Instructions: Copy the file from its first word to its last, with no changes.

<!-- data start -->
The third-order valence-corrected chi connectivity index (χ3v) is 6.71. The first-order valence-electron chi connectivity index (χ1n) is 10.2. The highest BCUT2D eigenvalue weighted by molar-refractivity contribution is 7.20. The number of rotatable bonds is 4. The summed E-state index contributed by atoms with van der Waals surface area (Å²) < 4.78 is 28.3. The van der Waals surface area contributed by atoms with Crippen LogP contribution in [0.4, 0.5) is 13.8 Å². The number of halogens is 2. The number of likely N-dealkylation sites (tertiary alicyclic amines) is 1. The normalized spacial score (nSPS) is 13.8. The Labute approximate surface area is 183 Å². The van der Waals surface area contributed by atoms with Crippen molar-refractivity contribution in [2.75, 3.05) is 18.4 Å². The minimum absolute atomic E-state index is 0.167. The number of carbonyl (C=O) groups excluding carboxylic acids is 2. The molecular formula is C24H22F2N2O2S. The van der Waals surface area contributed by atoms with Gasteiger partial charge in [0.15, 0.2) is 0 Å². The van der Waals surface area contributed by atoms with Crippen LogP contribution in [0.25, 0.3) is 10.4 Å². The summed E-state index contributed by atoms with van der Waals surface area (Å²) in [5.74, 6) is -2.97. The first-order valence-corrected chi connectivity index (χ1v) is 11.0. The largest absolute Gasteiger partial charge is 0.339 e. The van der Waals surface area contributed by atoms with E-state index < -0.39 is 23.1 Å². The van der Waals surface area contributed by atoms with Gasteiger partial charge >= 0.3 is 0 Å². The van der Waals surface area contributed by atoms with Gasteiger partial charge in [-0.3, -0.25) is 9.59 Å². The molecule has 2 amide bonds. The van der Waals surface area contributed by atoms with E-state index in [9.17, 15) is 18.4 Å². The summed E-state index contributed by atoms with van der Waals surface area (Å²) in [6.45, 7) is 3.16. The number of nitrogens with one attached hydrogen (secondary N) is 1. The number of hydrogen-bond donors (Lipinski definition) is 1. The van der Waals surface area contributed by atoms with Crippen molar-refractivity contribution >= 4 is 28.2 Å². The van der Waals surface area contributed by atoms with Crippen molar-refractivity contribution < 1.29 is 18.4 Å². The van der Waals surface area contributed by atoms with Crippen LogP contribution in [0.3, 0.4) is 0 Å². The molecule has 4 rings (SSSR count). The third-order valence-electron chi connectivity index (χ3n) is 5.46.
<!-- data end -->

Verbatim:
The third-order valence-corrected chi connectivity index (χ3v) is 6.71. The first-order valence-electron chi connectivity index (χ1n) is 10.2. The highest BCUT2D eigenvalue weighted by molar-refractivity contribution is 7.20. The number of rotatable bonds is 4. The summed E-state index contributed by atoms with van der Waals surface area (Å²) < 4.78 is 28.3. The van der Waals surface area contributed by atoms with Crippen LogP contribution in [0.4, 0.5) is 13.8 Å². The number of halogens is 2. The number of likely N-dealkylation sites (tertiary alicyclic amines) is 1. The normalized spacial score (nSPS) is 13.8. The Labute approximate surface area is 183 Å². The van der Waals surface area contributed by atoms with Crippen molar-refractivity contribution in [2.75, 3.05) is 18.4 Å². The minimum absolute atomic E-state index is 0.167. The number of carbonyl (C=O) groups excluding carboxylic acids is 2. The molecular formula is C24H22F2N2O2S. The van der Waals surface area contributed by atoms with Gasteiger partial charge in [0.15, 0.2) is 0 Å². The van der Waals surface area contributed by atoms with Crippen LogP contribution in [0.25, 0.3) is 10.4 Å². The summed E-state index contributed by atoms with van der Waals surface area (Å²) in [5.74, 6) is -2.97. The first-order valence-corrected chi connectivity index (χ1v) is 11.0. The largest absolute Gasteiger partial charge is 0.339 e. The van der Waals surface area contributed by atoms with E-state index < -0.39 is 23.1 Å². The van der Waals surface area contributed by atoms with Gasteiger partial charge >= 0.3 is 0 Å². The van der Waals surface area contributed by atoms with Gasteiger partial charge in [-0.3, -0.25) is 9.59 Å². The molecule has 2 amide bonds. The van der Waals surface area contributed by atoms with E-state index in [9.17, 15) is 18.4 Å². The summed E-state index contributed by atoms with van der Waals surface area (Å²) in [6.45, 7) is 3.16. The number of nitrogens with one attached hydrogen (secondary N) is 1. The number of hydrogen-bond donors (Lipinski definition) is 1. The van der Waals surface area contributed by atoms with Crippen molar-refractivity contribution >= 4 is 28.2 Å². The van der Waals surface area contributed by atoms with Crippen molar-refractivity contribution < 1.29 is 18.4 Å². The van der Waals surface area contributed by atoms with Crippen LogP contribution in [0.3, 0.4) is 0 Å². The molecule has 4 rings (SSSR count). The third-order valence-electron chi connectivity index (χ3n) is 5.46.